ORTotEmpGap1114

According to this measure, Oregon’s labor market, and economy, is just over half-way back to pre-Great Recession levels. Looking across the host of metrics in the Economic Recovery Scorecard, that seems about right as well. The unemployment rate, currently at 7 percent in Oregon, is relatively near the natural rate of unemployment for the state, likely around 6 percent or so, if the U.S. is more like 5.5 percent (unfortunately this is more art than science.) The underemployment gap is slightly smaller today, however many more Oregonians today are working part-time but want full-time work than prior to the Great Recession. However the largest contributor to Oregon’s Total Employment Gap is the labor force participation rate gap as discussed above. In November, this gap accounted for about two-thirds of the Total Employment Gap (3.1 of the 4.7 percentage points.) Historically Oregon’s LFPR was much higher than the typical state, however it has fallen significantly further in recent years, and is currently well below the national rate. That being said it has likely overshot to the downside and while it is rebouding in recent months, our office’s forecast expects it to increase even further over the next few years, slowly closing that participation gap.

All told, Oregon is likely about two years away from reaching full employment, based on our office’s latest forecast. Economic growth — jobs in particular — accelerated in 2013 and have held steady at about three-quarters throttle throughout 2014. Similar rates of growth are expected for 2015 and 2016, although the gains are becoming more broad-based in nature (e.g. middle-wage jobs, stronger growth outside of Portland, and the like.) Stronger job growth is resulting in the labor force response our office had hoped for/expected and along with an improving economy and tightening labor market, should come better wage gains, which may be the last piece of the puzzle to fall into place before most Oregonians believe the economy is all the way back.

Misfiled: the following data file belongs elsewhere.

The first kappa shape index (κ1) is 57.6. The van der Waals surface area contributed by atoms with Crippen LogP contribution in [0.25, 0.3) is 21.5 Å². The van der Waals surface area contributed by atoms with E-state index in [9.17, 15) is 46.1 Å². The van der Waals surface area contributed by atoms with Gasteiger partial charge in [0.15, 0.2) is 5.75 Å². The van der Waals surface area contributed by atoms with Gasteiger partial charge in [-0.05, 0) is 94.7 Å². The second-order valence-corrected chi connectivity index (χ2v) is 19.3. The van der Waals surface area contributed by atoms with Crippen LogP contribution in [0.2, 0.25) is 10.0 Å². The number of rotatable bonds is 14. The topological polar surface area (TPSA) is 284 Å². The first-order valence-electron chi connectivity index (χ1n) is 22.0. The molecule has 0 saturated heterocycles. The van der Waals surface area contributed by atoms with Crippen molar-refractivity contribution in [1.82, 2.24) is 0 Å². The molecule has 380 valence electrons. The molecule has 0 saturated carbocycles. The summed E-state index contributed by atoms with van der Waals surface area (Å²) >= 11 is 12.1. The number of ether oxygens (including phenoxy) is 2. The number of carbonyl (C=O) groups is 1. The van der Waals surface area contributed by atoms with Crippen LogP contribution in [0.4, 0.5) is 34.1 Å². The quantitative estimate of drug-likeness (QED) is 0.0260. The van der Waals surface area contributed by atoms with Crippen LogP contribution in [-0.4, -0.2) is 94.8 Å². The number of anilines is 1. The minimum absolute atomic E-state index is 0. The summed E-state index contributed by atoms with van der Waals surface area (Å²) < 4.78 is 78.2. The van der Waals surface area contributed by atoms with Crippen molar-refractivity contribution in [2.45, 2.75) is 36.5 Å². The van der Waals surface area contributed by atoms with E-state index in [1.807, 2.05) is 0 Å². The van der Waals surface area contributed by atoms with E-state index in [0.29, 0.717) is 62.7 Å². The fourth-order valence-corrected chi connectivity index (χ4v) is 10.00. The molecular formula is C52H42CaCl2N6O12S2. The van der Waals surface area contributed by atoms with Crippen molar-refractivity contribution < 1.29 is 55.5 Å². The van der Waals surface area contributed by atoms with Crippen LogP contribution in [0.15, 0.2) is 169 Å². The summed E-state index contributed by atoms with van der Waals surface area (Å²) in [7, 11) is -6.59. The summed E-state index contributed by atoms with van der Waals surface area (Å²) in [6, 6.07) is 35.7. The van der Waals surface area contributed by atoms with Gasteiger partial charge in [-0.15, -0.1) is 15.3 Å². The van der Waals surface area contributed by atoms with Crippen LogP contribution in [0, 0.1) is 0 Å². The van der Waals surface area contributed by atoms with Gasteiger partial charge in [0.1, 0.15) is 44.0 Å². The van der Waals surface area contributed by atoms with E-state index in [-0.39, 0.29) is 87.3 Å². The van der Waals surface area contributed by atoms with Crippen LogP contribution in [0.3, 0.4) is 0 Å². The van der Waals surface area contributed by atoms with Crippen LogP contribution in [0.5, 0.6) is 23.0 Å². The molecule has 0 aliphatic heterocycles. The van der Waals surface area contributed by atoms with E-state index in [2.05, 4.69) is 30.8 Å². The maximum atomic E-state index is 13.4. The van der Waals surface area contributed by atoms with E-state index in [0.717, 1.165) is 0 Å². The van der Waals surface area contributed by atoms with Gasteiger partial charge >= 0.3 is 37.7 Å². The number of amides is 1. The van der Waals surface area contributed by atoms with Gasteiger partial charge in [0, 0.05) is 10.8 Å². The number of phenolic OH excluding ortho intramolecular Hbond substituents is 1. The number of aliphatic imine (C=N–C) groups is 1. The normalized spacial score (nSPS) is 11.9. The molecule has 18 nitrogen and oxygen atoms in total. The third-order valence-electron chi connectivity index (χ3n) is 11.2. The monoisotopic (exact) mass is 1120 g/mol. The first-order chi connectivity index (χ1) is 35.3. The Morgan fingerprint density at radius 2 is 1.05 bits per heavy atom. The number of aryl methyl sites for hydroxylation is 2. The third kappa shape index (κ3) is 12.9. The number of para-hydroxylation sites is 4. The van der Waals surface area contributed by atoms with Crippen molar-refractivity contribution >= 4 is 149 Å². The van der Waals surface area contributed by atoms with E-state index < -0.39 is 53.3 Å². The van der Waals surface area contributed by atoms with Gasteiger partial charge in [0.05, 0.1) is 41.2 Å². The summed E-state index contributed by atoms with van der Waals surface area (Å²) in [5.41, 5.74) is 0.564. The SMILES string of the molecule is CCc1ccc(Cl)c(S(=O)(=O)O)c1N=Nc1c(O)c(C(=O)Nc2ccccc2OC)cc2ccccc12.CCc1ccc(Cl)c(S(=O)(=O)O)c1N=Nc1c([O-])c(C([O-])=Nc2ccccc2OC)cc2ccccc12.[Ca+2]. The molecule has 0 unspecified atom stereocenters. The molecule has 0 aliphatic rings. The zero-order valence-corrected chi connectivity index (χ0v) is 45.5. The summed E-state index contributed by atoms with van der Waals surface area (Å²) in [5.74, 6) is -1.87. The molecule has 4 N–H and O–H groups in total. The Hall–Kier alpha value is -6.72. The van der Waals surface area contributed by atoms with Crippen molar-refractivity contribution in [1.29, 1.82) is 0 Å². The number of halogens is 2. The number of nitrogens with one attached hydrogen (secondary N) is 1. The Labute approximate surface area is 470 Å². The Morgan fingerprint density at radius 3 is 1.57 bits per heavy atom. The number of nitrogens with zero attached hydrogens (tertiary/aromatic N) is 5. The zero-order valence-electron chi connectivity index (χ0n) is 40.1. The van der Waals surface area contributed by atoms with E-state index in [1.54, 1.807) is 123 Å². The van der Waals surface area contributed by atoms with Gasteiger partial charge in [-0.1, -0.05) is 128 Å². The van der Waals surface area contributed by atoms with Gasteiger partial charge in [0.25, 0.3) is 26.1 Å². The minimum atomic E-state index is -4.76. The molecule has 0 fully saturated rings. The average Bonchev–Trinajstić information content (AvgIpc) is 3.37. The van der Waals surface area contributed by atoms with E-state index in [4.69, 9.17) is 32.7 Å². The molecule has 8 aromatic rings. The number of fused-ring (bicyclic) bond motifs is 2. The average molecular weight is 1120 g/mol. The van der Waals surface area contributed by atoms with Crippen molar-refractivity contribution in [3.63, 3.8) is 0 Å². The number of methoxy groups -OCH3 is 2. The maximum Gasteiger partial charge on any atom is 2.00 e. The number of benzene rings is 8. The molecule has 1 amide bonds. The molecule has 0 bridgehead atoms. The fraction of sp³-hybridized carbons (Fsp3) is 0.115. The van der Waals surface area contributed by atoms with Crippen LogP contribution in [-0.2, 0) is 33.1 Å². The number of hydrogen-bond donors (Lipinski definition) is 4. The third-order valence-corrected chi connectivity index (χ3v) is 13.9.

[1] Unemployment Gap is actual unemployment rate relative to the Congressional Budget Office’s estimate of NAIRU plus 0.75% due to Oregon’s higher unemployment rate. Participation Gap is actual labor force participation rate relative to 2000 rates adjusted for demographics. Underemployment Gap is full-time equivalent number of Oregonians working part-time for economic reasons as share of labor force relative to 2.0%, a full employment estimate level.

[2] These are just our office’s estimates and others do exist. The Oregon Employment Department’s report on LFPR has their own. The White House’s Council of Economic Advisors’ report last year on LFPR has a round-up of many national estimates, including their own as well. Overall the same general trends are evident in these various estimates, even if the very specifics do differ.


Responses

  1. Thank you for all of the additional information and explanations about the data being presented in this report.

  2. […] why our office has worked on additional measures like the Economic Recovery Scorecard, the Total Employment Gap, and job polarization (e.g. HERE, HERE, […]

  3. […] unemployment left, however our labor force participation rate remains a few percentage points below our office’s demographically-adjusted full employment rate. Unlike many other states, Oregon’s underemployment gap is actually declining since the worst […]

  4. […] between the red and gray lines. This is the so-called participation gap our office uses in the Total Employment Gap. This gap is what I am most worried about economically as the expansion continues. To what extent […]

  5. […] rate is back down to 5.5%, our office’s forecast calls for the Total Employment Gap to be eliminated only by mid-2017, or some 9 years after the onset of the Great […]

  6. […] Specifically we looked at rural counties and their potential labor force using the same methodology we did for the statewide demographically-adjusted labor force participation rate. What this does is […]